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IMG_7554.JPG

Note the small boat tossed up onto the east shore in front of where the other warehouse used to be.

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Lebanon was already in an economic freefall. Their currency was becoming valueless.  What a tragedy. 
 

“"The main grain silo, which holds 85 percent of the country’s cereals, was destroyed. Even more, the port will no longer be able to receive goods. Lebanon imports 80 percent of what it consumes, including 90 percent of its wheat...60 percent of imports come through the Beirut."

 

 

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4 minutes ago, torqued said:

Lebanon was already in an economic freefall. Their currency was becoming valueless.  What a tragedy. 
 

“"The main grain silo, which holds 85 percent of the country’s cereals, was destroyed. Even more, the port will no longer be able to receive goods. Lebanon imports 80 percent of what it consumes, including 90 percent of its wheat...60 percent of imports come through the Beirut."

 

 

I had such high hopes for Lebanon, it is indeed a tragedy.

In a semi-related matter - the neck down look in that video was fantastic!

 

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8 hours ago, waveshaper said:

A few quick observation from this before/after photo:

- Two ships are MIA (not sure if these MIA ships were actually pier-side when the explosion occurred?).

- That large grain elevator is one tough structure/we might learn something on how to design our facilities that are located in LVIED hot spots around the world - maybe a new facility design for US Embassies:<) 

- Also, this incident could be a great opportunity to do a massive TBI study - while simultaneously providing medical/other assistance - TBD.

- ?  

If you look at 3-Holer's picture I think the smaller ship got lifted onto the shoreline on the right side of the image. 

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Watching these videos you can see the shockwave traveling outward.  I would think that it would travel at the Mach.  Is this true?  Can a shockwave travel faster than the speed of sound if there is enough energy?  Or do they travel faster than the speed of sound?  What happens (if anything) when it slows to the Mach and below?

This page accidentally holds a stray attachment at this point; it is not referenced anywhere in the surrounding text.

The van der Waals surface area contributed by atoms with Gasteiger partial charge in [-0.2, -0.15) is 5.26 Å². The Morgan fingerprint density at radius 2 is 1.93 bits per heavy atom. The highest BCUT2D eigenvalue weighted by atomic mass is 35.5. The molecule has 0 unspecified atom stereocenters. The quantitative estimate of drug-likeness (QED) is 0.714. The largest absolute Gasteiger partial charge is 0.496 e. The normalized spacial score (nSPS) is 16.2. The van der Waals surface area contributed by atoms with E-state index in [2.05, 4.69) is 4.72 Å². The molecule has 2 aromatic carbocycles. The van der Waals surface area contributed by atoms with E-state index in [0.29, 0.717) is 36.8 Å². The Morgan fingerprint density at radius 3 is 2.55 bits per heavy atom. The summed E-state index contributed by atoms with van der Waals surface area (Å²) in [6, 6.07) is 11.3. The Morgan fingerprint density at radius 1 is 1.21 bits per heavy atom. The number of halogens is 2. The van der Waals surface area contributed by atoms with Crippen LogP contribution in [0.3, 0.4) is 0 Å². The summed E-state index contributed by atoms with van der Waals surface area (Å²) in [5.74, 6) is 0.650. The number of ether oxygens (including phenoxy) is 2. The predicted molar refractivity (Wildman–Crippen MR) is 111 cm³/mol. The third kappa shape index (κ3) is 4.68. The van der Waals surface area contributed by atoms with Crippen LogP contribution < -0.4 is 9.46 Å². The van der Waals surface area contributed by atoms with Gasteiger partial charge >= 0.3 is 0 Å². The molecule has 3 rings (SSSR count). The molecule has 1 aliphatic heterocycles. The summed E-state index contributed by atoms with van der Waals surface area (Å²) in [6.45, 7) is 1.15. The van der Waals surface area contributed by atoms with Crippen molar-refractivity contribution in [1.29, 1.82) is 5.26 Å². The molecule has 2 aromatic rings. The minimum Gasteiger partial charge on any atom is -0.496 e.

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Watching these videos you can see the shockwave traveling outward.  I would think that it would travel at the Mach.  Is this true?  Can a shockwave travel faster than the speed of sound if there is enough energy?  Or do they travel faster than the speed of sound?  What happens (if anything) when it slows to the Mach and below?
If it's below Mach it's not a shockwave anymore, it's just thunder.
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Posted (edited)
On ‎8‎/‎14‎/‎2020 at 10:27 AM, billy pilgrim said:

Watching these videos you can see the shockwave traveling outward.  I would think that it would travel at the Mach.  Is this true?  Can a shockwave travel faster than the speed of sound if there is enough energy?  Or do they travel faster than the speed of sound?  What happens (if anything) when it slows to the Mach and below?

The initial speed of shock waves (I believe shock waves slow down over time/distance traveled) generated by explosives is complicated and somewhat based on the detonation velocity of the particular explosive involved (way to complicated for my old ass to remember/figure out).

Here's a couple examples (relative effectiveness is based on a TNT equivalent = 1.0): 

- Ammonia Nitrate (fert grade), detonation velocity  2,700 m/s, relative effectiveness .42;

- ANFO (explosive grade), detonation velocity 5,270 m/s, relative effectiveness .74;

- TNT, detonation velocity 6,900 m/s, relative effectiveness 1.0;

- C-4, detonation velocity 8,040 m/s, relative effectiveness 1.37;  

Some basics; If you're a good distance away from a large detonation but still within the hazard zone/footprint - typically the first thing to hit your location will be earth shock, followed shortly by the shock wave/boom - plus some frag. If you're really close to ground zero, everything happens so fast you won't remember what hit you first.  

Edited by waveshaper